Massachusetts’s Prevailing Wage Act is a comprehensive statute intended to provide an exclusive remedy for underpayment on public works projects. Some, but not all, of the provisions of the Prevailing Wage Act allow employees to hold corporate officers individually liable in certain circumstances. In a recent decision, Donis v. American Waste Services, LLC, the Massachusetts Supreme Judicial Court (“SJC”) held that employees suing their employer under the Prevailing Wage Act, for failing to pay prescribed prevailing wage rates on public works jobs, could not also recover from their employer’s individual officers under the Massachusetts Wage Act. The SJC found that permitting recovery under both statutes—on that sole basis—would be duplicative and contrary to the Legislature’s intent. The holding in this case is significant, in part, because it makes clear that, unless there is a separate, independent basis for filing a claim against an employer under the Wage Act, an employee cannot simply allege claims for underpayment of prevailing wage rates under both the Prevailing Wage Act and the Wage Act, naming corporate officers. This decision has broad implications for employers by continuing to protect their corporate officers from individual liability.
Defendant American Waste Services LLC (“AWS”) is a waste management company. Plaintiffs Elmer Donis and nine others worked for AWS as “shakers” on waste disposal trucks, loading waste into the trucks and compacting it. For five years, AWS had waste disposal contracts with four Massachusetts towns. Although the Prevailing Wage Act required AWS to pay its workers on those routes a certain hourly rate, AWS underpaid them, and the Plaintiffs sued AWS, its president, and its vice president for back wages.
The trial court granted partial summary judgment for the Plaintiffs, concluding that the Defendants’ chronic underpayment violated the Prevailing Wage Act and the Wage Act. The Defendants appealed, asking the SJC to decide “whether the plaintiffs could recover, under the Wage Act, for the defendants’ failure to pay wage rates required by the Prevailing Wage Act.” The SJC held that they could not and reversed the trial court’s judgment.
Different Statutes, Different Purposes, Different Remedies
In reaching its decision, the SJC compared both statutes’ purposes, structure, language, and remedies. The Wage Act requires employers to pay employees earned wages within a certain time period and was enacted to prevent employers from unlawfully withholding employees’ wages. The Prevailing Wage Act serves a narrower purpose, setting minimum wage rates on public works projects, to ensure that workers are paid fairly compared to those on private projects.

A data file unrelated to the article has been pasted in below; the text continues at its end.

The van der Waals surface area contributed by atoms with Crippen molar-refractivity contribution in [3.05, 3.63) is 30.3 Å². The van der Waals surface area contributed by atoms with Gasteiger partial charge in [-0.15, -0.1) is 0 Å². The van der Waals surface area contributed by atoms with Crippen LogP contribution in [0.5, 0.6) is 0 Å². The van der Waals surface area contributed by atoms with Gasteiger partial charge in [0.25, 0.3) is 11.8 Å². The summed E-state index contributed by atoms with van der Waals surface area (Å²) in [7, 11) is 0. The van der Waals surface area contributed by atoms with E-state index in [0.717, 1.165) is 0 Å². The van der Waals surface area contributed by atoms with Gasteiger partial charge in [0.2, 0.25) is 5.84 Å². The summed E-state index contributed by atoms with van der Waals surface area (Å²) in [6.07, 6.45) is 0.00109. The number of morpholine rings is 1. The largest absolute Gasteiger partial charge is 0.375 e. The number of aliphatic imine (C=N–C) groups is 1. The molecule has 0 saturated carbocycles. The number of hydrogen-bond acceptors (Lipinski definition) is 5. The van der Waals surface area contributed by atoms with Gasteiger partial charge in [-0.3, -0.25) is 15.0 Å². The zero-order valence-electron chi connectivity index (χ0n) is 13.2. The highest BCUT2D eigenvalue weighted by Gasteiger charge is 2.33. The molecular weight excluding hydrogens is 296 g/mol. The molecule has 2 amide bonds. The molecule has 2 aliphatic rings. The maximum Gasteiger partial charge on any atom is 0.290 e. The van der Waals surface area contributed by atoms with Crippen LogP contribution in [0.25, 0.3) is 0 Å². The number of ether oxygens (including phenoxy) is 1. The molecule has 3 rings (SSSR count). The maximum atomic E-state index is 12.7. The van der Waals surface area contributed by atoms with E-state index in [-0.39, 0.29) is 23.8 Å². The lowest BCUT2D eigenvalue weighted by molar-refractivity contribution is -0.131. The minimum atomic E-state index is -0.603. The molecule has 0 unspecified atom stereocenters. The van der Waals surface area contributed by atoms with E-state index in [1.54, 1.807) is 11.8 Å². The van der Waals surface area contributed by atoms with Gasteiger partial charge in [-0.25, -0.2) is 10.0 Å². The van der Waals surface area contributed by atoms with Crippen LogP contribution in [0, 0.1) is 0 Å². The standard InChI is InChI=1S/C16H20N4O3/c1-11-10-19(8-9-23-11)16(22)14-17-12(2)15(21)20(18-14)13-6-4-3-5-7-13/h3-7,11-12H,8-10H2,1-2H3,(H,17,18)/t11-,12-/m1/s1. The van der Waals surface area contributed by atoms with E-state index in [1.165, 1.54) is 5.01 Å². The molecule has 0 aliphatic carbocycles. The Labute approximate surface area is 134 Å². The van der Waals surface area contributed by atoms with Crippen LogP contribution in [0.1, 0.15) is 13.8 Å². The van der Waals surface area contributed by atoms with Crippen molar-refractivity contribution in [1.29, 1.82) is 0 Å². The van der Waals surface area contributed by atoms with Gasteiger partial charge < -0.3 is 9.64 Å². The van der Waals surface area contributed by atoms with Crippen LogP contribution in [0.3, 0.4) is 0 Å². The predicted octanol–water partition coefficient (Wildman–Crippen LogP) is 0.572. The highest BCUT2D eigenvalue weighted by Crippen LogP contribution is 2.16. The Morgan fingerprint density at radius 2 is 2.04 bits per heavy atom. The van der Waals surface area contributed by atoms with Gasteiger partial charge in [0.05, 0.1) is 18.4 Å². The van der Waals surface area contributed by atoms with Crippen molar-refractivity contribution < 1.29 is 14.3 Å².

In terms of remedies, each statute provides its own private right of action for employees to sue employers, and allows employees to recover treble damages, attorneys’ fees, and costs—powerful tools for employees, and significant penalties for employers.
A key difference, however, is that the Wage Act permits employees to bring claims against corporate officers as individuals—not just against the company. By contrast, the Prevailing Wage Act only allows employees to bring such claims in limited circumstances, none of which applied in this case.
The SJC explained why both statutes are complementary and serve separate purposes. The Prevailing Wage Act establishes which rates are owed to certain employees and provides a mechanism for employees to recover from employers who do not pay those rates. The Prevailing Wage Act does not provide any recourse, however, against employers who withhold payment of those wages, or who retaliate against employees seeking to recover wages, which fall under the Wage Act. In that scenario, employees may have an independent basis for a claim under the Wage Act in addition to the Prevailing Wage Act.
Here, AWS failed to pay Plaintiffs the prevailing wage. Therefore, the SJC found that the central thrust of Plaintiffs claims fell squarely within the applicable section of the Prevailing Wage Act (§ 27F), which has its own remedy and does allow suits against corporate officers. There was no separate basis for the Plaintiffs’ Wage Act claims (e.g., that AWS withheld wages or retaliated against them), and therefore, AWS’s corporate officers could not be held personally liable.
The SJC acknowledged Plaintiffs’ concern that this result could allow unscrupulous officers to hide behind shell companies. The SJC explained, however, that the common law doctrine of “piercing the corporate veil” already exists to address that concern (though it requires a fact-intensive, multi-factor test that is hard to meet without proof of fraud).
Employers must continue to comply with all applicable wage laws. Donis holds that, unless there is separate independent basis for a Wage Act claim, employees are limited to the parameters of the Prevailing Wage Act section that applies, which may not allow them to pursue claims against individual corporate officers.
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